If Spain goes, say adiós to the euro

By valenciaplaza.com, in Valencia | José Carrasco is private banking director at Banco Madrid in Valencia. Carrasco believes the European Central Bank buying Spanish bonds would reassure investors and negative headlines would then recede allowing foreign capital to go back to the country's market, where good value still abounds.

What is your view on the European stock markets? With France and the European Commission suggesting their support to a direct bailout of failing banks with European funds, asset prices have recovered in Spain and Italy. There are a few other reasons that could help Europe, too, like the fall of interest rates in Australia, a good purchase managers' index data in Chinese services sector and the G7 discussing a solution for the euro area.

What could reinstate investors' confidence? We must trust ourselves. The Spanish economy wasn't buoyant during the bubble days, and

it is not in such a bad shape as we are told now. Spain is too big to be bailed out, we're almost a 12 percent of the European GDP, while Greece, Ireland and Portugal together don't even make the six percent of the European GDP. Taking in account that 60 percent of all German exports depend on the euro zone, Berlin will fight for the euro's survival.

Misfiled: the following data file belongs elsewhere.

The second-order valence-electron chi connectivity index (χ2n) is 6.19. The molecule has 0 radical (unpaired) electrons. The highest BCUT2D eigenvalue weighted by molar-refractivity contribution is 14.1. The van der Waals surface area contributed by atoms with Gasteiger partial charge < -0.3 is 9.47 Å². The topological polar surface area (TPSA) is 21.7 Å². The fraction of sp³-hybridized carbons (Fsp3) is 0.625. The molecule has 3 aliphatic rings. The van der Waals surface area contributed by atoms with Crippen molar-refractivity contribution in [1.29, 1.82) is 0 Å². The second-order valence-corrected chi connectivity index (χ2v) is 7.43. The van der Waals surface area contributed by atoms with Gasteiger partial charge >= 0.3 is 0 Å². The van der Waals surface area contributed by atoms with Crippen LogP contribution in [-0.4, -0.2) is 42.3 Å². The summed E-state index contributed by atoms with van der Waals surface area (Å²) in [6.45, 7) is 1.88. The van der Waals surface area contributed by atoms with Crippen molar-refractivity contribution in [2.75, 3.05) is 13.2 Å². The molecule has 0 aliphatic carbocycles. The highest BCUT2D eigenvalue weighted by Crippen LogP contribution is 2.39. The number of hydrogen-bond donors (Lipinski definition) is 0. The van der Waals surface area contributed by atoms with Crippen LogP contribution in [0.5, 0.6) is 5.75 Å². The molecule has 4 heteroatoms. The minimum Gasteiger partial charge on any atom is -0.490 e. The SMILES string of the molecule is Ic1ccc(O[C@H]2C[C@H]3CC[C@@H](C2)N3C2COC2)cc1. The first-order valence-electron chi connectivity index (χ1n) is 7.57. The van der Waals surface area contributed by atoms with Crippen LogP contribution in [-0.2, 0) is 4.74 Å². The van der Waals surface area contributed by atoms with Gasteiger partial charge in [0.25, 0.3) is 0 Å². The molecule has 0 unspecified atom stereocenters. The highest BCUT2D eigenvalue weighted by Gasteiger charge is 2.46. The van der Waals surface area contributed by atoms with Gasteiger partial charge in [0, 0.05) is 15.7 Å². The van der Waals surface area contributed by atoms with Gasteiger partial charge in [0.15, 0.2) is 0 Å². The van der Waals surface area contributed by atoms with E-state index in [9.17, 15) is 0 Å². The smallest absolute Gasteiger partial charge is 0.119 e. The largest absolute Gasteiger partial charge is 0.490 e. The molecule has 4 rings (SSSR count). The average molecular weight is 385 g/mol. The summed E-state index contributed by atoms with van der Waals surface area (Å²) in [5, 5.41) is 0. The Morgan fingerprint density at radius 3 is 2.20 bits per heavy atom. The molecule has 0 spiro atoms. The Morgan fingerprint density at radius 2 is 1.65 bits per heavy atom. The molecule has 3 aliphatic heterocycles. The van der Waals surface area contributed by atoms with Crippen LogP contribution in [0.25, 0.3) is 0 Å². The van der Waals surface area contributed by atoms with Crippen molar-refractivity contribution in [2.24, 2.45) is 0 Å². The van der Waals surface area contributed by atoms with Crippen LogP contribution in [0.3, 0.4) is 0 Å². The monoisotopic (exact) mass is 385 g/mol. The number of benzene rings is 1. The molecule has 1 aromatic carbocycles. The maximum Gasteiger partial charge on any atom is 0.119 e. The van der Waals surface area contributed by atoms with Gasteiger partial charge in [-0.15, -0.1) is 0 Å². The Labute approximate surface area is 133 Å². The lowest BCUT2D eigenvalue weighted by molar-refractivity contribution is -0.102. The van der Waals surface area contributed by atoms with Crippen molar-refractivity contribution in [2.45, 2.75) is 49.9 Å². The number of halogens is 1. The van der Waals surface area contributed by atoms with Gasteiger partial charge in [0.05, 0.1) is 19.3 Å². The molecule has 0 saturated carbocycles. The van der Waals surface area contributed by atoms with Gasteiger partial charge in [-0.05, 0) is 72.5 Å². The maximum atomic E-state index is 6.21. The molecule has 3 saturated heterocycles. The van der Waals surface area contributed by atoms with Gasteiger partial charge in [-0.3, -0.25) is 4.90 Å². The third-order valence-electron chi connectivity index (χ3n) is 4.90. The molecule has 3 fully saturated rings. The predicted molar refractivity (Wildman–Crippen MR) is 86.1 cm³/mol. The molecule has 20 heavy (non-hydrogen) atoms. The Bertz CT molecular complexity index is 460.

The truth is that German, British and other investors from northern Europe are already hunting for opportunities in the manufacturing and the property sectors in Spain. Let me say that our companies behave very competitively, with very good results. No only the Spanish blue chips, but medium sized companies, too, are having a good crisis. But you can't read about it in the international financial media, because everyone is panicking at the moment.

Will the European Central Bank make the move some day? It should buy again sovereign debt from Spain and Italy. This would surely bring investor confidence back and would reassure the foreign capital about the legal framework in both countries, too.

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